Tiger Woods backs Rory McIlroy, says Greg Norman must step down as LIV chief




Tiger Woods catches a ball on the driving range before a practice round for the PGA Championship golf tournament - AP
Tiger Woods catches a ball on the driving range before a practice round for the PGA Championship golf tournament - AP  

Tiger Woods has followed Rory McIlroy in telling LIV Golf that Greg Norman "has to go" and added Saudi-funded tour must drop its PGA Tour lawsuit if peace talks are to be brokered.

Woods' intervention can be seen as a highly significant moment in the sport's ever-escalating civil war because if the Saudi-funded circuit does act on his demands then it is almost inconceivable that Jay Monahan would not be brought to the table.

Previously, the PGA Tour commissioner has dismissed the possibility of negotiations between the two factions, but Woods has set out a pathway to a meeting that could settle the dispute that, in Rory McIlroy's words, "is ripping the game apart".

McIlroy made his own plea a fortnight ago for the removal of Norman, the LIV chief executive, but such is Woods's status in the sport that his words carry far more weight, particularly in Sawgrass HQ.

"There is no willingness to negotiate if you have litigation against you," Woods said in a press conference at the Hero Challenge. "I think Greg has to go first of all.

"It has to start with leadership on their side, understanding that what is happening right now is not the best future for the whole game of golf. You need to have the two bodies come together and if one side has so much animosity, trying to destroy our tour, then how do you work with that?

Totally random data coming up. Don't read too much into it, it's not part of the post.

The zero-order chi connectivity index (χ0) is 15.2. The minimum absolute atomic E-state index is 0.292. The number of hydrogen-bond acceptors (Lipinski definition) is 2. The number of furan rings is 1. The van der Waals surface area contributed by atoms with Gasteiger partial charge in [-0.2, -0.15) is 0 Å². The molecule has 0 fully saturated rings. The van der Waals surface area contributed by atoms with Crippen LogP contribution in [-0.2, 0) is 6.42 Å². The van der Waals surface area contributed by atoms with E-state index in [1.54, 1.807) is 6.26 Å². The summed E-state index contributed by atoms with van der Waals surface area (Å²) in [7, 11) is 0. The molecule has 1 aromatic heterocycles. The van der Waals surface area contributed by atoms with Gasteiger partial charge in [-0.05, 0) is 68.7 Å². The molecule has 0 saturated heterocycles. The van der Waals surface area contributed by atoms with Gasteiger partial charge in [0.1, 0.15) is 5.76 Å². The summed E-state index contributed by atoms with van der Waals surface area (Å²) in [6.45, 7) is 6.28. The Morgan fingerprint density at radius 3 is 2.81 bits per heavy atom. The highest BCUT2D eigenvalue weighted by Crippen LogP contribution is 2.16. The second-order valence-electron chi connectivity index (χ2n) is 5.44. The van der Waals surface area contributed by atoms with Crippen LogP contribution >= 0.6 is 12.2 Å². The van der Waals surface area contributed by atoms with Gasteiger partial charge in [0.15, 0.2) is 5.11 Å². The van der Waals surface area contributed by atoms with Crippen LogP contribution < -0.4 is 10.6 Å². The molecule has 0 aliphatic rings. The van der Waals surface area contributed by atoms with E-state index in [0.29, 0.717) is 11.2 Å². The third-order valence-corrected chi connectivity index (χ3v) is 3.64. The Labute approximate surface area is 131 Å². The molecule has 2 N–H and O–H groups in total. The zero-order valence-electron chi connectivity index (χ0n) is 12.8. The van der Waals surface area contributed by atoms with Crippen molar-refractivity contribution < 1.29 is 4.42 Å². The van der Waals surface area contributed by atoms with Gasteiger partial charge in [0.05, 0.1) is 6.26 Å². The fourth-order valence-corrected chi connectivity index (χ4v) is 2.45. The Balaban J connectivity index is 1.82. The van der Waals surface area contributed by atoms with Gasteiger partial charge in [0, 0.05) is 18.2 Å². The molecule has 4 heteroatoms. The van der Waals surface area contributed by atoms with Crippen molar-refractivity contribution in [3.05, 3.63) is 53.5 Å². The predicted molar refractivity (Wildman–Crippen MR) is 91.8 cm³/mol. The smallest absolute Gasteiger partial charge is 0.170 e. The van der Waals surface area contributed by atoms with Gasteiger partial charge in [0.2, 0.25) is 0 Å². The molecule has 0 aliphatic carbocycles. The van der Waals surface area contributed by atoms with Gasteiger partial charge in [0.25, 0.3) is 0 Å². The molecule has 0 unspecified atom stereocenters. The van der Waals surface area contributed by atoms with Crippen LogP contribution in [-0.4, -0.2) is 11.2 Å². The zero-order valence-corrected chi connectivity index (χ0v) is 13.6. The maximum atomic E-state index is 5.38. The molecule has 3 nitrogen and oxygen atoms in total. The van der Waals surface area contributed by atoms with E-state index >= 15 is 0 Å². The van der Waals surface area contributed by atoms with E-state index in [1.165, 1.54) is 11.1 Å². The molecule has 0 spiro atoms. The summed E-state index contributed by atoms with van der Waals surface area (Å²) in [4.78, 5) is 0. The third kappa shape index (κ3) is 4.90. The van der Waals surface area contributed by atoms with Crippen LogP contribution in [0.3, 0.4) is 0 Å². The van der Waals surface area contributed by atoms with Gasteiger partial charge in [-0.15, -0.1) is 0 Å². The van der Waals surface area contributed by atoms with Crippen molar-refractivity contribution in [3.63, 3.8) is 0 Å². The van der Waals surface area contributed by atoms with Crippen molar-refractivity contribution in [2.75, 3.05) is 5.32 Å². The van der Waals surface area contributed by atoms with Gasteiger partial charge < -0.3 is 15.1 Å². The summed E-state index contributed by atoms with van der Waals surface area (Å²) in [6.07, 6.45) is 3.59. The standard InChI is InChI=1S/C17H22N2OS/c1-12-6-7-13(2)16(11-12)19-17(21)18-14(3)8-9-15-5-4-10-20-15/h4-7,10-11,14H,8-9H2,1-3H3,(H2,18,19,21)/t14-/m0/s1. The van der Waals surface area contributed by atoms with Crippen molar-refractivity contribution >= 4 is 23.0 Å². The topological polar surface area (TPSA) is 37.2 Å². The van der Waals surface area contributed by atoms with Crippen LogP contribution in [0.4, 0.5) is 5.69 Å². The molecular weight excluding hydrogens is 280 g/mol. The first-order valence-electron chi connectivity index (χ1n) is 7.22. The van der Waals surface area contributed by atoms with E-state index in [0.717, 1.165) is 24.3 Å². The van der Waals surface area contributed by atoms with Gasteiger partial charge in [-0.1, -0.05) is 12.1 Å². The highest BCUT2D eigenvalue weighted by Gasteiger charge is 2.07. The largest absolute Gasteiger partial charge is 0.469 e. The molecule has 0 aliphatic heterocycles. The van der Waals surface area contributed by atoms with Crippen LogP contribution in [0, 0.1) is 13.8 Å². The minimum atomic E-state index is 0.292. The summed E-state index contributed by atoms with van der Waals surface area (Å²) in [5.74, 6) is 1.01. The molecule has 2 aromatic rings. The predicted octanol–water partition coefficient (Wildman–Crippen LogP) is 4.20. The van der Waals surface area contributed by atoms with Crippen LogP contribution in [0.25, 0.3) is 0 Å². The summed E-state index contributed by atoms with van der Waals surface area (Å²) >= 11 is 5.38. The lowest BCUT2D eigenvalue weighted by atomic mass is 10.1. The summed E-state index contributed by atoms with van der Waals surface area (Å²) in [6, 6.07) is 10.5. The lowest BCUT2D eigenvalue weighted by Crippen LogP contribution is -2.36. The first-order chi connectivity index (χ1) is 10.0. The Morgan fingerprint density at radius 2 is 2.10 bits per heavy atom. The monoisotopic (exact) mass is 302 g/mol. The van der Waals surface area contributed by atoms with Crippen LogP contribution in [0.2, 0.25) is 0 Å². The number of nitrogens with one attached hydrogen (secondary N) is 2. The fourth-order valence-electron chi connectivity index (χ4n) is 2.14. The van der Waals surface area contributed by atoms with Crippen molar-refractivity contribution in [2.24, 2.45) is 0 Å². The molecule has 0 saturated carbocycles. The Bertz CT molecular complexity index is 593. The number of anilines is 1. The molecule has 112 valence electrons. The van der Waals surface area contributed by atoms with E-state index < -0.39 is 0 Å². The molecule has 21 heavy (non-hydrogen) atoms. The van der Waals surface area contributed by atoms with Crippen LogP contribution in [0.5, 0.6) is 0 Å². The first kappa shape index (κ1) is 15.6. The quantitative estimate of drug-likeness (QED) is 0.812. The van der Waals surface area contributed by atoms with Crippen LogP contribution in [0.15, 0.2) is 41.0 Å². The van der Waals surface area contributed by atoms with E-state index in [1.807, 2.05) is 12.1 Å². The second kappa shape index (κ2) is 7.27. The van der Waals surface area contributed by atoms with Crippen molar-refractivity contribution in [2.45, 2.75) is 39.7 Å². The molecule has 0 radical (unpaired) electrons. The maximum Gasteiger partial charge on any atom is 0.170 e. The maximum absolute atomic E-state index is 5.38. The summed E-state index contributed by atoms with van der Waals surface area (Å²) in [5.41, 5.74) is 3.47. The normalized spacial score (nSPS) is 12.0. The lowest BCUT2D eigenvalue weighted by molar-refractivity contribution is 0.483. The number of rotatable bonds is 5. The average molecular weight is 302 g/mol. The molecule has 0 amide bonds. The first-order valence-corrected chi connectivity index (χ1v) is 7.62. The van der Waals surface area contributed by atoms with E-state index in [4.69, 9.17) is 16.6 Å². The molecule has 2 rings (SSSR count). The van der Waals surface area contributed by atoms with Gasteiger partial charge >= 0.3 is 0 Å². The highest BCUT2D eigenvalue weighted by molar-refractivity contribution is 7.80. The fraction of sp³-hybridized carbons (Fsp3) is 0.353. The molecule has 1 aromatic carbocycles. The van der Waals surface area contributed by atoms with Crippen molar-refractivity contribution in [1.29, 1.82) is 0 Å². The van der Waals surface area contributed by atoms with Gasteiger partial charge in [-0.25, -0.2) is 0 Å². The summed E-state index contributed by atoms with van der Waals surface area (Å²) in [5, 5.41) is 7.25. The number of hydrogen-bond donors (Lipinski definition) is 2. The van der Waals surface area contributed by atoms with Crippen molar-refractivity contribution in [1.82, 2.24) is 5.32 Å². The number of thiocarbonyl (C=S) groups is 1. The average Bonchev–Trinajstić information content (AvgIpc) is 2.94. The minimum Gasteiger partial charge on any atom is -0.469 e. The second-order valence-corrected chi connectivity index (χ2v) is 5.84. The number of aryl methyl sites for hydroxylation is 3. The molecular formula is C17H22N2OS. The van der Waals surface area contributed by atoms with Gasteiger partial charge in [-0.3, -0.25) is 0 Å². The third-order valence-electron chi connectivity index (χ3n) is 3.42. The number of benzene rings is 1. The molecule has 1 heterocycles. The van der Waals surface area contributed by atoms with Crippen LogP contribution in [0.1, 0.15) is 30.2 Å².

Tiger Woods (left), who has echoed Rory McIlroy
Tiger Woods (left), who has echoed Rory McIlroy's call for Greg Norman (right) to quit as LIV Golf CEO - PA  

"There is a window of opportunity for us from both tours to figure this out but I think that window's closing just because the majors are coming up now and they're going to have their own criteria, but again that goes back to LIV and their lawsuit.

"They're suing us first and we countersued them. They have to back off the table, then we'll back off the table and then we have a place to talk, but their leadership has to change as well… Then we can all talk clearly."

Jonathan Grella, LIV's chief communication officer, later poured scorn on Woods's comments, tweeting: "Blockbuster calls for ouster of Netflix!" However, there can be little doubt that the chance of legitimacy and acceptance will be attractive to the Saudis.

Telegraph Sport exclusively revealed last month that Yasir Al-Rumayyan, the governor of the Kingdom's sovereign wealth fund that has pumped more than £2billiion into LIV, had met with Mark King, the former TaylorMade CEO, with the prospect of him assuming the reins and Norman moving upstairs.

Woods was speaking in the Bahamas, at the 20-man invitation event where he was supposed to be playing his first competitive round since the Open in July. However, a foot problem caused him to withdraw on Monday. Woods reiterated that his hopes for 2023 will be to play in the four majors and "one of two other tournaments". "I can hit whatever shot you want, I just can't walk," he said.

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